The End of the Cable Package

Monday, July 16, 2012

A lot of Americans love The Daily Show. But those Americans usually don't watch Nickelodeon. Cable subscribers are paying for both, though — along with a host of other channels they don't watch.

Last week, DirecTV blacked out 19 channels owned by Viacom, including Comedy Central, Nickelodeon, and MTV. To anyone with internet access, this would only be an inconvenient hiccup, but Viacom amped up the pressure by cutting off streaming video to its shows' websites. This isn't about one or two shows: it's about the bundle price Viacom charges DirecTV for all of its channels — whether you've heard of them (VH1) or not (the Centric Channel).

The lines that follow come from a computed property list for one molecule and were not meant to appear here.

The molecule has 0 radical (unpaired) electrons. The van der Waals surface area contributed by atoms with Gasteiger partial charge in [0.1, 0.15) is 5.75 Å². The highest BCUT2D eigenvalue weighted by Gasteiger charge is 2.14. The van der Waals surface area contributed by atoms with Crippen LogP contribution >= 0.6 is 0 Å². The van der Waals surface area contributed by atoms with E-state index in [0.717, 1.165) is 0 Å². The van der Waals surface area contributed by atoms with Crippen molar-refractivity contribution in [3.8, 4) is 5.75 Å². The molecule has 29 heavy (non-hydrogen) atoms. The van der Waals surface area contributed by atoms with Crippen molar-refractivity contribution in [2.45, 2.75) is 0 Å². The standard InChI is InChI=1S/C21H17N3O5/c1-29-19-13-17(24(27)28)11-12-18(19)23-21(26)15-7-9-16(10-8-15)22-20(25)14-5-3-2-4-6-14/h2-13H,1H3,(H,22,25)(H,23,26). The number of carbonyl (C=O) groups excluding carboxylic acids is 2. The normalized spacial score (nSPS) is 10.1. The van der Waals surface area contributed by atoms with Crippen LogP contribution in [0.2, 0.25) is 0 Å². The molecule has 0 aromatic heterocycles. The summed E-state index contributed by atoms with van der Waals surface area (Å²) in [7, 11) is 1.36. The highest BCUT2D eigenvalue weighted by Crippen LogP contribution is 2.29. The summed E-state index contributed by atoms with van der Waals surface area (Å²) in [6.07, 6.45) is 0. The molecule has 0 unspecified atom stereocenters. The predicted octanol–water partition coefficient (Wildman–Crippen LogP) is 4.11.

But could there be a paradigm shift on the horizon? Brian Stelter of The New York Times' Media Decoder Blog thinks we could be heading toward 'à la carte' programming.

Guests:

Brian Stelter

Produced by:

Brad Mielke and Jillian Weinberger

Comments [2]

ericf

Separation of content and delivery would be a huge step toward saner cable and internet services.

Jul. 16 2012 03:45 PM
Larry Fox from MA

this was a potentially informative story about the immediate future of cable, bundles and the various choices online that we already have and will have soon but your reporter added nothing and in fact distracted from the information I was hoping to learn. It could have been a shorter story with just john giving the details but instead felt like you were trying to fill time. is it possible to revisit this topic one day soon or bring in another expert? I suspect your listeners would appreciate it. the idea of a la carte cable is nothing new but it's time may have finally come and the more it's reported on the more the big cable companies might be forced to offer it.

thank you

Jul. 16 2012 03:10 PM

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